The easiest way how to create pdb files is pass /Zi switch to compiler and /Debug to linker.
2) Solution via mkspec
As pointed out in this QtProject article, another way is to edit mkspec so any future compilations will have this option turned on. It's necessary to modify correct mkspec file, for example
and add following lines (it should be sufficient to add only /Zi and /Debug switch):
Our reporting tool occasional crashed on MacOs when was executed with several command line params. Command looked like this:
When inspecting exception report, we found following stack trace:
After some google-searching I found out that the problem is in core of our application. When subclassing Qt QApplication, it's necessary to pass argc with reference, not by value. So after adding one little &, everything works like charm!
My VS2010 on every build always recreate all .moc files and associated .cpp files. Problem was in incredibuild clausule during compilation of my Qt libraries.
Although qmake added all these incredibuild defines to my VS project, Incredibuild still doesn't compile it in parallel so it was totally useless. The most simply way is edit incredibuild_xge.prf and turn-off it.
The problem is that starting with OSX 10.9 Apple changed default standard c++ library from libstdc++ to libc++.
Qt binary distribution compile with -stdlib=libstdc++ to be compatible with 10.6, Xcode 5 on 10.9 will select -stdlib=libc++ by default (for OS X 10.7 and better only). So symbol using classes from the standard library (like std::string in this case) will not resolve correctly at link time.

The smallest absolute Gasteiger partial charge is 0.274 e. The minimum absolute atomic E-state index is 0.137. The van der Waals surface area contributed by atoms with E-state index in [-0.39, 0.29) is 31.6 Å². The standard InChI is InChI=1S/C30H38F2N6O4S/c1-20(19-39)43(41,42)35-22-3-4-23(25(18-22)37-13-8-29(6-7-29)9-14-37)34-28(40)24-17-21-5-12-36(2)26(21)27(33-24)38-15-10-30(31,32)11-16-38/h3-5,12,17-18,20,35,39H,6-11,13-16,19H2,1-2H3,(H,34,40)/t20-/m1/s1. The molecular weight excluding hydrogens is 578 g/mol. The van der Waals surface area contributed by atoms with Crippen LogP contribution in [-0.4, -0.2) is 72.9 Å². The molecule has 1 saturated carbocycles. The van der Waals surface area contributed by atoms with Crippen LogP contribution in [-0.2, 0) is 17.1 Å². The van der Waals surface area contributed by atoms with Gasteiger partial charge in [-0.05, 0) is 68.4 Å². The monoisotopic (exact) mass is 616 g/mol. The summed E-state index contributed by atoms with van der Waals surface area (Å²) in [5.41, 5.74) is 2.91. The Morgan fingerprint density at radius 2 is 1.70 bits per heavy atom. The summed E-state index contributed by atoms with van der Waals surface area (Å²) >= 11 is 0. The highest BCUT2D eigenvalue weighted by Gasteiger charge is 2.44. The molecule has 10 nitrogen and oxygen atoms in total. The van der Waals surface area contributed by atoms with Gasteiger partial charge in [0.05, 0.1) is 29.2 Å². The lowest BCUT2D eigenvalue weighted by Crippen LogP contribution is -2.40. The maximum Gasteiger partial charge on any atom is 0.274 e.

So it's necessary to compile all libraries with one type of libstdc++ (or libc++). Because I need to keep 10.6 compatibility, it's necessary to compile boost and other libraries with libstdc++ dependency.
To check which library is used, use otool tool:
As result you will get something like this (check /libc++1.dylib):
How to fix it for boost
it's necessary to recompile boost (and don't forget to remove ./bin.v2 directory) with these params:
and run otool again:
How to fix it for CMake libraries
In case you're using library which is built by CMake system, you need to add following flag:
How to fix other libraries
For any other library it's necessary to pass libstdc++ flag in any available way, for example modify makefile and add :
Second way how to fix it, compile app using latest compiler
Another way is to update mkspecs to compile for latest MacOS version, after that, compiler will be the same like compiler used on all other libraries. To do that, it's necessary to update file:
[caption id="" align="aligncenter" width="637"] The procedure entry point GetTickCount64 could not be located in the dynamic link library KERNEL32.dll[/caption]